Emma Stencil | Staff Writer
Film producer Todd Komarnicki ’87 began his writing career in an advanced poetry writing course with professor Jill Baumgaertner of the Wheaton College English department. According to Baumgaertner, who is now the dean of humanities and theological studies, Komarnicki was the grinning baseball player who sat in an overstuffed chair in the corner of her classroom and possessed, despite all appearances, an “innate talent” for writing. Baumgaertner recalls handing back a stack of his poems after class and telling him, “If you want to, you can be good at this.”
The Record had the opportunity to interview Komarnicki following his chapel address on Friday, Oct. 5. The filmmaker, screenwriter and novelist shared stories from his past, insights on the writing process and advice to current Wheaton students.
This interview has been edited for length and clarity.
The Record: What was your experience like as an undergraduate at Wheaton?
I was a communications major. By far my favorite communications classes were taught by Dr. Myrna Grant and Dr. Jim Young. Dr. Grant had a really deep and wide understanding of how the world works and how vital communication is, not just as a topic, but also as a human endeavor.
And, of course, Dr. Young was a legend; taking directing and acting classes with him was like having a door not just opened but ripped off its hinges, and then the whole house fell down. He had a way of seeing and teaching that was centered in love but demanded excellence and concentration. For a student to spend any time with Jimma was to be snapped to attention and to want to find something better and more beautiful within yourself.
I also took advantage of the extraordinary staff in the literature department, and as I shouted from every rooftop for the last 20 years, Dr. Jill Baumgaertner was the one who lit my fuse of curiosity and set me on the road to writerhood. Dr. Baumgaertner was also my liaison into Kodon, which was a distinct honor for a baseball player with a rookie pen.
How would you describe your writing process?
Before I became a producer, my writing routine was set in stone. I treated writing like a total work-a-day job, and was at my desk from 10 a.m. to 6 p.m., Monday through Friday, whether the words were flowing or not. The job of producer comes with so many fundamental distractions, I’ve had to learn to write during the occasional pauses. So now if there’s one routine, it would be, after putting 3-year-old Remy to sleep for the night and tucking in my wife, you’ll find me at Walker’s Pub, writing till 1 or 2 a.m., stealing sentences from the night.
As far as inspiration, I think stories are everywhere. It’s more about deciding which one to try to execute. Sometimes the story begins with a character. Sometimes with a scene. Sometimes with just a single phrase. And like all seeds, each one bears a different fruit. And this planting produces fruits of varying sizes, tastes and textures. Hopefully, by the time it’s fully grown it’s a fruit that no one in the world has seen before.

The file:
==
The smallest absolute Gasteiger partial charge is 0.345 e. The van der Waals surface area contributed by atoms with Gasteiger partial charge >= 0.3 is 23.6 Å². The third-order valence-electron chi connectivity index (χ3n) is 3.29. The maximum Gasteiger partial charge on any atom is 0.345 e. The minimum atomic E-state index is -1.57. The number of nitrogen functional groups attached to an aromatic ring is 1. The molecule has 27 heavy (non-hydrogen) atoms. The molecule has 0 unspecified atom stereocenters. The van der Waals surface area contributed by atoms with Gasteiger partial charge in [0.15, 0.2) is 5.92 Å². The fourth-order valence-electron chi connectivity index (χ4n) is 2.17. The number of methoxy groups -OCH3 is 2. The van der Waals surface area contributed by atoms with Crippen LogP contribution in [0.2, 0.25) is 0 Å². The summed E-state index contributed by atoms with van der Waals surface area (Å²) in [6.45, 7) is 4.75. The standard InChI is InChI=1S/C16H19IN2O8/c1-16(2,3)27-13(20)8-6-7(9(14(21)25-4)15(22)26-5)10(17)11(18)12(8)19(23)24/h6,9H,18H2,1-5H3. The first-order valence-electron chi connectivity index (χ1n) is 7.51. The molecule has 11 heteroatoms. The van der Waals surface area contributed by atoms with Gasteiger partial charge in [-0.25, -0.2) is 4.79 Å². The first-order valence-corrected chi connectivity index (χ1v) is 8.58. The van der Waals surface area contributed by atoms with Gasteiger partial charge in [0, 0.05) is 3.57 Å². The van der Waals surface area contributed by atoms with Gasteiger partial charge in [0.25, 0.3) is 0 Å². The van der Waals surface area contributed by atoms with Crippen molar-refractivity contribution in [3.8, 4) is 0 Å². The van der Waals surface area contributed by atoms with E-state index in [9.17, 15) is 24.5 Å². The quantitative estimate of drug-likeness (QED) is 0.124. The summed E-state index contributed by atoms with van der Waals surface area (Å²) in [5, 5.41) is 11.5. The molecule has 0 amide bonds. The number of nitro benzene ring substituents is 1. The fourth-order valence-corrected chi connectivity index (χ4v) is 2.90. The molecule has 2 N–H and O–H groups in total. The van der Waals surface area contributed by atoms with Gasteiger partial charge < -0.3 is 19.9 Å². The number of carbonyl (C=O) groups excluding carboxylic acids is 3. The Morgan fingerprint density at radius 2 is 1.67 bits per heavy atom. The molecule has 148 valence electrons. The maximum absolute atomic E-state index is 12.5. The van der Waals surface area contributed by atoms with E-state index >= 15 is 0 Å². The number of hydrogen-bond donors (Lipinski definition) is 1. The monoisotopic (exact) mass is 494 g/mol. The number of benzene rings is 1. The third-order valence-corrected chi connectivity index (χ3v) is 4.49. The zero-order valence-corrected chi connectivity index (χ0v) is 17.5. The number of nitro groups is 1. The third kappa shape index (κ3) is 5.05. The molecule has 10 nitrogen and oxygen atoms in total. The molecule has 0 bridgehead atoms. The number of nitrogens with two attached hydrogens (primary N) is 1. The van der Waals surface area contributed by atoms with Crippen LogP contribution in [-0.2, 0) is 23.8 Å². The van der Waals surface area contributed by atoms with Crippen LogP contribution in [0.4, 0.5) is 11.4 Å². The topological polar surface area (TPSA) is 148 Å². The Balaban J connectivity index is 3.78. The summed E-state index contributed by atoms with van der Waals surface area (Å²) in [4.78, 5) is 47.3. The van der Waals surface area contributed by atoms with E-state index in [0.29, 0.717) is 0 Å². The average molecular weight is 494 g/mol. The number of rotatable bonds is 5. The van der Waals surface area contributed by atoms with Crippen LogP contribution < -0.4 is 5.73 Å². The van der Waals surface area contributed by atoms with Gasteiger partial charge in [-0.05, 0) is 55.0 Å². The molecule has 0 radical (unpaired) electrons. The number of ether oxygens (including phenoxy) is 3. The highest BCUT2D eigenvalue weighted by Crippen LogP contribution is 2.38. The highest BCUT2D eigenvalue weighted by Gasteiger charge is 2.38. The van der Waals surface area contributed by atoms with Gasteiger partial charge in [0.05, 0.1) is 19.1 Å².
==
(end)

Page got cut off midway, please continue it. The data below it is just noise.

What projects are you currently working on?
My latest screenplay was for the Miracle on the Hudson Project telling the Sully Sullenberger story, which is currently titled “Above and Beyond.” In television, I’ve teamed up with producer Michael London (“Sideways,” “The Visitor”) for an original pilot of mine called “Orphans.” I’ve also outlined and hope to begin in the new year my fourth novel.
What has been your most rewarding project?
On a personal level, my most rewarding project would be my novel “Famine.” It’s the closest I ever got to telling the truth I was pursuing within a particular fictional world. It also has resonated with the widest group of readers of my three books, and still floats into my mind from time to time. On the movie side, there’s no question that “Elf” has been the most rewarding. There’s simply no way to top getting the Christmas cards I receive each year from 8-year-olds across the land asking me what my favorite color is.
What advice would you pass along to current Wheaton students?
Live your story. Tell your story. For some it will mean singing it. For others, broadcasting it on the radio. For others it’s a café in Istanbul that awaits their laptop and their literary dreams. But because we are created beings, I firmly believe that we were all meant to be creative in our relationships, in our aspirations, and most importantly in our faith. No one’s imagination has ever come within hailing distance of the awesome fecundity of God’s imagination. So let’s dream as big as our Lord, and let the world shine brighter.
Finally, in reference to the opportunities that are specific to Wheaton College students, I focus on two things: One, get to Chicago as often as possible. The opera, the theater, the museums, the cinemas, the architecture, are all extraordinary. Don’t hide in the suburbs and miss all that urban magic.
And two, build community right where you are. The people sitting across from you in the dining hall, the quiet floor mate down the hall, the person three rows behind you in chapel, are all amazing, and all yearning, and all probably feeling a little bit alone. Love your neighbor, and it will change your life.
Photo Courtesy of AllMoviePhotos.com
Printed in the October 12, 2012, issue of The Wheaton Record. Send comments to email@example.com.